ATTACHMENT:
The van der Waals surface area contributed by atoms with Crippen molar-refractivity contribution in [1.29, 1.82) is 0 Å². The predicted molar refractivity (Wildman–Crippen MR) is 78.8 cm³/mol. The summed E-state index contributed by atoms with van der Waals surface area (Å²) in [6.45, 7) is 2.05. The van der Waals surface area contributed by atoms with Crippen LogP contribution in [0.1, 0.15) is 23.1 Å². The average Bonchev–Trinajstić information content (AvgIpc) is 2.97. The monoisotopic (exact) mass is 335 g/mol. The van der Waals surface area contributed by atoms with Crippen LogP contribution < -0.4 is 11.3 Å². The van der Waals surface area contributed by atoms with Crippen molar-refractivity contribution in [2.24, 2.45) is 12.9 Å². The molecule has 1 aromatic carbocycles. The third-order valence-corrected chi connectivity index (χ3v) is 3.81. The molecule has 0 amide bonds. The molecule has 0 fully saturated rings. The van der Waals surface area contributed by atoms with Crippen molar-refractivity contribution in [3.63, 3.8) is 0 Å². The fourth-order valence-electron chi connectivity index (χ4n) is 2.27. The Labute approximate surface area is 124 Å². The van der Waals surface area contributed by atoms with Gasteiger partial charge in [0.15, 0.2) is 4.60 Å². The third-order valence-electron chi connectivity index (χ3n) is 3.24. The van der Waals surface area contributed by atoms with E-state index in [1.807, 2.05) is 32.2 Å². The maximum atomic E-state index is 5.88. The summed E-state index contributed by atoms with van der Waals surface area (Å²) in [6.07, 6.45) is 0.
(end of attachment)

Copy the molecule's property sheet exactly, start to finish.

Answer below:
The van der Waals surface area contributed by atoms with Crippen molar-refractivity contribution in [1.29, 1.82) is 0 Å². The predicted molar refractivity (Wildman–Crippen MR) is 78.8 cm³/mol. The summed E-state index contributed by atoms with van der Waals surface area (Å²) in [6.45, 7) is 2.05. The van der Waals surface area contributed by atoms with Crippen LogP contribution in [0.1, 0.15) is 23.1 Å². The average Bonchev–Trinajstić information content (AvgIpc) is 2.97. The monoisotopic (exact) mass is 335 g/mol. The van der Waals surface area contributed by atoms with Crippen LogP contribution < -0.4 is 11.3 Å². The van der Waals surface area contributed by atoms with Crippen molar-refractivity contribution in [2.24, 2.45) is 12.9 Å². The molecule has 1 aromatic carbocycles. The third-order valence-corrected chi connectivity index (χ3v) is 3.81. The molecule has 0 amide bonds. The molecule has 0 fully saturated rings. The van der Waals surface area contributed by atoms with Crippen molar-refractivity contribution in [3.63, 3.8) is 0 Å². The fourth-order valence-electron chi connectivity index (χ4n) is 2.27. The Labute approximate surface area is 124 Å². The van der Waals surface area contributed by atoms with Gasteiger partial charge in [0.15, 0.2) is 4.60 Å². The third-order valence-electron chi connectivity index (χ3n) is 3.24. The van der Waals surface area contributed by atoms with E-state index in [1.807, 2.05) is 32.2 Å². The maximum atomic E-state index is 5.88. The summed E-state index contributed by atoms with van der Waals surface area (Å²) in [6.07, 6.45) is 0.